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Slowing Down in an Accelerating World

Photo Credit: Wikipedia

I don’t know about you, but I can get worked up about things very easily. Whether it’s the cares of life, pursuit of wealth or desires for other things – I unintentionally let external craziness mangle my attempts to maintain internal calm.

So every morning, I try to read or focus on something that will help me keep my peace in place – for at least a little while.

This morning I read a passage in a book by author Philip Yancey that truly inspired me to S…L…O…W… down, like nothing else I’ve read in a long time. Here’s the excerpt, followed by the citation for the book:

“I have visited Calcutta, India, a place of poverty, death, and irremediable human problems. There, the nuns trained by Mother Teresa serve the poorest, most miserable people on the planet: half-dead bodies picked up from the streets of Calcutta. The world stands in awe at the Sisters’ dedication and the results of their ministry, but something about these nuns impresses me even more: their serenity.

If I tackled such a daunting project, I would likely be scurrying about, faxing press releases to donors, begging for more resources, gulping tranquilizers, grasping at ways to cope with my mounting desperation. Not these nuns.

Their serenity traces back to what takes place before their day’s work begins. At four o’clock in the morning, the Sisters rise, awakened by a bell and the call, “Let us bless the Lord.” They reply, “Thanks be to God.” Dressed in spotless white saris, they file into the chapel, where they sit on the floor, and pray and sing together…..

I sense no panic in the Sisters who run the Home for the Dying and Destitute in Calcutta. I see concern and compassion, but no obsession over what did not get done. In fact, early on in their work Mother Teresa instituted a rule that the Sisters take Thursday off for prayer and rest.

‘The work will always be here but if we do not rest and pray, we will not have the presence to do our work,’ she explained.

I pray that some day I will attain something like the holy simplicity these nuns embody. In the morning I ask for the grace to live for God alone, and yet when the phone rings with a message that strokes my ego, or when I open a letter from an irate reader, I find myself slipping back – no tumbling back – to a self-consciousness in which other people, or circumstances, determine my worth and my serenity.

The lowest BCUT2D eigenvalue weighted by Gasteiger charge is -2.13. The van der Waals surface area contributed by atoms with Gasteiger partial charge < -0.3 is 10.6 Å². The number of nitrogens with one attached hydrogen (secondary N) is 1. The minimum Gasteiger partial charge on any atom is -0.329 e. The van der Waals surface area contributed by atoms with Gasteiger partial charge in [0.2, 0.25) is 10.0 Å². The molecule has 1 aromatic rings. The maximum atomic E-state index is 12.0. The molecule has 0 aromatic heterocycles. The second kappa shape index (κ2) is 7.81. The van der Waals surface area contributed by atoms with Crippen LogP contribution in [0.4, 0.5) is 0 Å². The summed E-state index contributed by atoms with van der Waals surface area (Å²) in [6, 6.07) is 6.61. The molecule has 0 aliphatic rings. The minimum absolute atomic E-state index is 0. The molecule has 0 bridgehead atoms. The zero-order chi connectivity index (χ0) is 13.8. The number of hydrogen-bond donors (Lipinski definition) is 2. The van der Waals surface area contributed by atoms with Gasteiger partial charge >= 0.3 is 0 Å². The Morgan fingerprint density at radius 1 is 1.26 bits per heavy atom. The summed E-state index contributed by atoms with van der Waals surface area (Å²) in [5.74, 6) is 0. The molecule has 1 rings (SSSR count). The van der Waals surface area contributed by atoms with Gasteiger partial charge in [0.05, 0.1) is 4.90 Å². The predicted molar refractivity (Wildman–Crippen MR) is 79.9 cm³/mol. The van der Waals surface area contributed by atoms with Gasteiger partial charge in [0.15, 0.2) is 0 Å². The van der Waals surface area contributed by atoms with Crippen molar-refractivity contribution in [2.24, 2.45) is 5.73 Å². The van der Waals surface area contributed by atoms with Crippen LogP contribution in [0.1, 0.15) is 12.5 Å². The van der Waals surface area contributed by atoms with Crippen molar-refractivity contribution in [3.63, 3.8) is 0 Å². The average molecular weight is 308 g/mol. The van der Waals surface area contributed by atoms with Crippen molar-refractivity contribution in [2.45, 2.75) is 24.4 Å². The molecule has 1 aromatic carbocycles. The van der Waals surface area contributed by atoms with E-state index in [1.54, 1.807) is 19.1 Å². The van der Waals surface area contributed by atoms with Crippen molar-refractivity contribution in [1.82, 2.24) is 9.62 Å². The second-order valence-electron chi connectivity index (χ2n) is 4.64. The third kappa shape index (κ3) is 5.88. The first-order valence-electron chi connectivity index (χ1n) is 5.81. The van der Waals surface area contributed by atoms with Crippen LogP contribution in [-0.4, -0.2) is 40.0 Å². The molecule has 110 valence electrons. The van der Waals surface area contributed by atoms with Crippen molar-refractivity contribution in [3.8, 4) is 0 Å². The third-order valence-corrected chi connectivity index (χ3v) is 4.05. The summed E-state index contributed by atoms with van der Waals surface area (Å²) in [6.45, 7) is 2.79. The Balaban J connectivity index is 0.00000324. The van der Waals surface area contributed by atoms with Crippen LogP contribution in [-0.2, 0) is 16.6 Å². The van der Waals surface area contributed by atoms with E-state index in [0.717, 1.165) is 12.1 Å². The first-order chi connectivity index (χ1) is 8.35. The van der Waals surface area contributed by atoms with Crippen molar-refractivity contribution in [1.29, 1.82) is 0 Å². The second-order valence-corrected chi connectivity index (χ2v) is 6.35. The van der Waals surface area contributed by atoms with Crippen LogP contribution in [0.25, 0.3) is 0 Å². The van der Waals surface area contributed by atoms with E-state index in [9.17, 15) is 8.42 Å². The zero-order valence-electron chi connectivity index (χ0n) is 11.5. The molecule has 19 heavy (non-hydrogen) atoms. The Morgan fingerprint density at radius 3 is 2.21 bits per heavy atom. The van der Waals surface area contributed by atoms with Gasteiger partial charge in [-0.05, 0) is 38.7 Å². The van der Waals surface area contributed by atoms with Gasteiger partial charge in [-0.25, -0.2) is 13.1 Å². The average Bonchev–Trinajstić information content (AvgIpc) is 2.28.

I sense my need for transformation and keep going only because that sense is the one sure basis for potential change.”

-Yancey, Philip. Reaching for the Invisible God. Zondervan. 2002. pgs. 83-84.

Question: I’d be curious to hear how you slow down or if you feel you can’t – and why not?

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Comments

  1. gbrodgers says:

    >Excellent excerpt, classic Philip Yancey.

    That's one of his books that I have not yet read, but will, certainly.

    And, with the same certainty, I can say without hesitation that I have NOT learned the balance of trying to slow down in a 100-mph world. And admittedly at times, I seek it with tears.

    I immediately think of the old-school Michael W. Smith song, "Cry for Love", and find myself singing along with it – often welling up in "identification"…

    ((c) Michael W. Smith)

    "My life is like a racing car hurtling towards the wall
    At the speed of sound
    My time has been so finely tuned
    But I've never seen a human being so tightly wound
    At times it seems beyond belief
    I just need a bit of relief
    Like a war-weary soldier
    Marching up and over the edge
    Take my hand and pull me up cause I'm falling too fast
    Somehow I've lost my way – I'm cryin' save me

    Chorus
    Can you hear me…I'm calling out
    I'm crying out…a cry for love
    I can feel you…you're touching me
    You healing me…my cry for love"

    [deletia, but I encourage the reader to seek it out on YouTube - great music & lyrics....]

    -gbr

  2. Kim Constantino says:

    >Very nice, Tor.
    I had a slow down moment the other night putting our 6 year old to bed. I had sung her song she likes me to sing, we did her prayers and I got up to leave. She said, "Sing my song Mommmy, you didn't sing it!" I reminded her I had already, but the argument ensued and she began to cry.
    Immediately I was hit like a ton of bricks that no pile of laundry, no dish in the sink, no show on tv was worth NOT singing to her again.
    For how many more years, months or only days would she ask me to lay with her and sing? How blessed am I to have a little one to sing to? These slow moments in my day, MAKE my day, what am I doing??
    I apologized right away to her and held her..and sang 3 more times as she fell asleep in my very, grateful arms.

  3. >@Bruce, well said and thanks for the "enhanced" comment – great lyrics from a great song!!! This is a first for the blog!

  4. >@Kim, I've said before to you privately and I'm honored to post it her publically – I'M BLESSED to have you as my wife and mother of our kids!

  5. gbrodgers says:

    >@Kim: Beautifully said, and I couldn't agree more.
    I can't count how many times (to this day) our 9-yr-old Jaimee has asked, "Play on the bed, Daddy?" How many more times will I hear that? I don't know, but I treat every one like it might be the last.

    And I NEVER want to miss that.

    -gbr

  6. I might be mis-remembering this (it was a long time ago), but I always thought it was fascinating in physics that when something “slowed down,” it wasn’t going at a negative rate of speed. Instead, it was moving another direction. And oftentimes, I think that’s what we need to do. We need to “slow down” and stop moving toward our dreams and goals and instead, move toward God and his Kingdom, something much bigger, better, and more rewarding than any of our dreams could ever be.

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